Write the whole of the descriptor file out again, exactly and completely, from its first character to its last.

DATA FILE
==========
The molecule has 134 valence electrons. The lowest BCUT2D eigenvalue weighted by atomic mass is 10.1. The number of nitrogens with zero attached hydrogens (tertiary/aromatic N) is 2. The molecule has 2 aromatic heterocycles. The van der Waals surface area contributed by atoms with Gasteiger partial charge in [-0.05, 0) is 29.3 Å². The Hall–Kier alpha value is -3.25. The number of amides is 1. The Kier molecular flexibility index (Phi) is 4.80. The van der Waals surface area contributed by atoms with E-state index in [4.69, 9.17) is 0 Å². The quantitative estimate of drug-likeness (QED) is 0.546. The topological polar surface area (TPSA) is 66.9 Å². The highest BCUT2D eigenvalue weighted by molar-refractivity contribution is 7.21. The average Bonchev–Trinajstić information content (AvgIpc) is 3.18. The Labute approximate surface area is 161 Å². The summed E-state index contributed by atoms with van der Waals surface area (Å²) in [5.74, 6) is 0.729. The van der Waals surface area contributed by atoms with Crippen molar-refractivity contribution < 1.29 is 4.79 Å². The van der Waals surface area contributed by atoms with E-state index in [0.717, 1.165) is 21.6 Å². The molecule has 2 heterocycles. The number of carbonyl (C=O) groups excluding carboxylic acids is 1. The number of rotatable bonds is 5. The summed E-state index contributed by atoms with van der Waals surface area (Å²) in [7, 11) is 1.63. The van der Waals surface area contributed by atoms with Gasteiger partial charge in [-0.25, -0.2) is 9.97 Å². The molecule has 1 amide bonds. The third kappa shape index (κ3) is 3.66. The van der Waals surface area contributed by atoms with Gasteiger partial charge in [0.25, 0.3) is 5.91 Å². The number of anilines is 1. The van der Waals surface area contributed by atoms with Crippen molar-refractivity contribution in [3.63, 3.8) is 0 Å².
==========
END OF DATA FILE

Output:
The molecule has 134 valence electrons. The lowest BCUT2D eigenvalue weighted by atomic mass is 10.1. The number of nitrogens with zero attached hydrogens (tertiary/aromatic N) is 2. The molecule has 2 aromatic heterocycles. The van der Waals surface area contributed by atoms with Gasteiger partial charge in [-0.05, 0) is 29.3 Å². The Hall–Kier alpha value is -3.25. The number of amides is 1. The Kier molecular flexibility index (Phi) is 4.80. The van der Waals surface area contributed by atoms with E-state index in [4.69, 9.17) is 0 Å². The quantitative estimate of drug-likeness (QED) is 0.546. The topological polar surface area (TPSA) is 66.9 Å². The highest BCUT2D eigenvalue weighted by molar-refractivity contribution is 7.21. The average Bonchev–Trinajstić information content (AvgIpc) is 3.18. The Labute approximate surface area is 161 Å². The summed E-state index contributed by atoms with van der Waals surface area (Å²) in [5.74, 6) is 0.729. The van der Waals surface area contributed by atoms with Crippen molar-refractivity contribution < 1.29 is 4.79 Å². The van der Waals surface area contributed by atoms with E-state index in [0.717, 1.165) is 21.6 Å². The molecule has 2 heterocycles. The number of carbonyl (C=O) groups excluding carboxylic acids is 1. The number of rotatable bonds is 5. The summed E-state index contributed by atoms with van der Waals surface area (Å²) in [7, 11) is 1.63. The van der Waals surface area contributed by atoms with Gasteiger partial charge in [-0.25, -0.2) is 9.97 Å². The molecule has 1 amide bonds. The third kappa shape index (κ3) is 3.66. The van der Waals surface area contributed by atoms with Gasteiger partial charge in [0.25, 0.3) is 5.91 Å². The number of anilines is 1. The van der Waals surface area contributed by atoms with Crippen molar-refractivity contribution in [3.63, 3.8) is 0 Å².